• Importations of poliovirus of northern Nigerian origin are responsible for the ongoing circulation of imported viruses in 11 of 13 re-infected AU member states in west, central and Horn of Africa (viruses of Indian origin are circulating in the other 2 AU states).
  • The persistent polio outbreaks in Angola and Chad that have been ongoing for a number of years are a major global concern.

III. African Union and Polio Eradication – 2009 (data as of March 25, 2009):

  • 87% (147) of all polio cases in the world in 2009 were reported in AU member States, with Nigeria alone contributing to 53% (90) of the global polio cases.
  • A major polio outbreak in south Sudan has now spread into Kenya and Uganda, threatens other countries in the Horn of Africa, and is a matter of grave concern that should be treated as a matter of international public health emergency.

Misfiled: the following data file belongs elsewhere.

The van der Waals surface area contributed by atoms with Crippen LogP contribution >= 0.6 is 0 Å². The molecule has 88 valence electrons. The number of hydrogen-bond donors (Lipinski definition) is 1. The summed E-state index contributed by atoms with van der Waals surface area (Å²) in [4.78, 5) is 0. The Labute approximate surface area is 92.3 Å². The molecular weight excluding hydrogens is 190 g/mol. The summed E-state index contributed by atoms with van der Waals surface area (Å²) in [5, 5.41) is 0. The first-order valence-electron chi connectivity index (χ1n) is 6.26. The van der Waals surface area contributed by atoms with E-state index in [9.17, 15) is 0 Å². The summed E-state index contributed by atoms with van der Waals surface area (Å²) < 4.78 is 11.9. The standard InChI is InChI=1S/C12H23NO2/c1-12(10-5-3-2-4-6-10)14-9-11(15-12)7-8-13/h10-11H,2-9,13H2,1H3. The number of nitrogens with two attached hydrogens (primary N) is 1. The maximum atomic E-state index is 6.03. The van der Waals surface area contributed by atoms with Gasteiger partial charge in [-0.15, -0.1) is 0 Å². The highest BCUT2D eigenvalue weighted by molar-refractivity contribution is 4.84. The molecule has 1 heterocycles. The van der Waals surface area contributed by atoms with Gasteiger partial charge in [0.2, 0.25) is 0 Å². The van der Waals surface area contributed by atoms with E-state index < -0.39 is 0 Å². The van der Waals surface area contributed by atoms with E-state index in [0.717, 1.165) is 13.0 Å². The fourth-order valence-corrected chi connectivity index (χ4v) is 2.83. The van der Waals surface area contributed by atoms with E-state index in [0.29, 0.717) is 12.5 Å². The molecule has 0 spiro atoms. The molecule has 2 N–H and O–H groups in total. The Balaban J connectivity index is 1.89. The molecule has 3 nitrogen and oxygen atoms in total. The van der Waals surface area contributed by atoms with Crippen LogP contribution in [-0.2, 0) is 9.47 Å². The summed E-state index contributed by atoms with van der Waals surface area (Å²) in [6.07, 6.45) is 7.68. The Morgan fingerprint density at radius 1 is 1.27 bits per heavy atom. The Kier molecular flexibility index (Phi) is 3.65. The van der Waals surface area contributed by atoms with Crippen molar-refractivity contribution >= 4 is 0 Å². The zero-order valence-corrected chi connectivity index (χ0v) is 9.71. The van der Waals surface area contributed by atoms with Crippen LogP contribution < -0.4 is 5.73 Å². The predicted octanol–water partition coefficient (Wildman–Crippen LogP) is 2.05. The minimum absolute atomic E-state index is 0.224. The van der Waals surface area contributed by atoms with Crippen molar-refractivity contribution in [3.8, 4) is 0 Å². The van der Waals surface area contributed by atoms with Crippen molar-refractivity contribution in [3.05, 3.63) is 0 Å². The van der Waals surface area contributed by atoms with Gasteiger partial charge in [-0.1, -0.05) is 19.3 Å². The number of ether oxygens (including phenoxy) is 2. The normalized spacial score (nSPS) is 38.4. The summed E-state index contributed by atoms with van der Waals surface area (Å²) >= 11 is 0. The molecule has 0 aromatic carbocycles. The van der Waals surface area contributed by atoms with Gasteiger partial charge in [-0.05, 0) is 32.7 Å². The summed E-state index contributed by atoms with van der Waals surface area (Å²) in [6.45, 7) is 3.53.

• All the 10 countries that have reported polio outbreaks after re-infections in 2009 are members of the African Union (Angola, Benin, Burkina Faso, Cote d’Ivoire, Kenya, Mali, Niger, Sudan, Togo and Uganda).
Polio Cases in 2008 and 2009 in AU Member States (as of 25 March, 2009)
Country 2008 2009
Polio-Endemic Countries
1 Nigeria 806 90
Re-Infected Countries
2 Angola 29 3
3 Benin 6 7
4 Burkina Faso 6 6
5 Central African Republic (CAR) 3 0
6 Chad 37 0
7 Cote d’Ivoire 1 1
8 Democratic Republic of Congo (DRC) 5 0
9 Ethiopia 3 0
10 Ghana 8 0
11 Kenya 0 4
12 Mali 1 1
13 Niger 12 9
14 Sudan 26 18
15 Togo 3 3
16 Uganda 0 5

IV.  Technical Feasibility of Polio Eradication Affirmed by Scientific Bodies